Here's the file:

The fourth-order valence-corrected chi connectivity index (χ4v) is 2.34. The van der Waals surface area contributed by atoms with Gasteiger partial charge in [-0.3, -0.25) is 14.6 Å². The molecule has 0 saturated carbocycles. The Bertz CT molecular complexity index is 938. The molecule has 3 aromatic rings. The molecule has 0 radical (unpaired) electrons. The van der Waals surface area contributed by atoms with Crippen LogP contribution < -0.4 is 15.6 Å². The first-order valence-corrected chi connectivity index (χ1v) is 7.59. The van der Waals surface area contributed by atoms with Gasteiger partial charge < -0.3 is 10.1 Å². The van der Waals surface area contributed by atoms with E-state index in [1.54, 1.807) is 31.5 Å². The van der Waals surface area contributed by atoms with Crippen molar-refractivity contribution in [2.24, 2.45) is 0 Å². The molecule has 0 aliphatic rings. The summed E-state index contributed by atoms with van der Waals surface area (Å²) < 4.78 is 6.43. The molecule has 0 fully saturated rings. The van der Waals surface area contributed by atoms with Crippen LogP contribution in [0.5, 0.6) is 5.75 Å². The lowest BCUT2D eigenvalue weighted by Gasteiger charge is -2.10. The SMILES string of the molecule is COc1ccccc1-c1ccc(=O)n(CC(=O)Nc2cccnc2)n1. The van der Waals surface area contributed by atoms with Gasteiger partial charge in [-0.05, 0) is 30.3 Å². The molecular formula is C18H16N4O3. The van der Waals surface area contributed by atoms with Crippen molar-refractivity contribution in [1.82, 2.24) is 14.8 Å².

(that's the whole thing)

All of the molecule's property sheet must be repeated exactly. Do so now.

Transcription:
The fourth-order valence-corrected chi connectivity index (χ4v) is 2.34. The van der Waals surface area contributed by atoms with Gasteiger partial charge in [-0.3, -0.25) is 14.6 Å². The molecule has 0 saturated carbocycles. The Bertz CT molecular complexity index is 938. The molecule has 3 aromatic rings. The molecule has 0 radical (unpaired) electrons. The van der Waals surface area contributed by atoms with Crippen LogP contribution < -0.4 is 15.6 Å². The first-order valence-corrected chi connectivity index (χ1v) is 7.59. The van der Waals surface area contributed by atoms with Gasteiger partial charge < -0.3 is 10.1 Å². The van der Waals surface area contributed by atoms with E-state index in [1.54, 1.807) is 31.5 Å². The van der Waals surface area contributed by atoms with Crippen molar-refractivity contribution in [2.24, 2.45) is 0 Å². The molecule has 0 aliphatic rings. The summed E-state index contributed by atoms with van der Waals surface area (Å²) < 4.78 is 6.43. The molecule has 0 fully saturated rings. The van der Waals surface area contributed by atoms with Crippen LogP contribution in [0.5, 0.6) is 5.75 Å². The lowest BCUT2D eigenvalue weighted by Gasteiger charge is -2.10. The SMILES string of the molecule is COc1ccccc1-c1ccc(=O)n(CC(=O)Nc2cccnc2)n1. The van der Waals surface area contributed by atoms with Gasteiger partial charge in [-0.05, 0) is 30.3 Å². The molecular formula is C18H16N4O3. The van der Waals surface area contributed by atoms with Crippen molar-refractivity contribution in [1.82, 2.24) is 14.8 Å².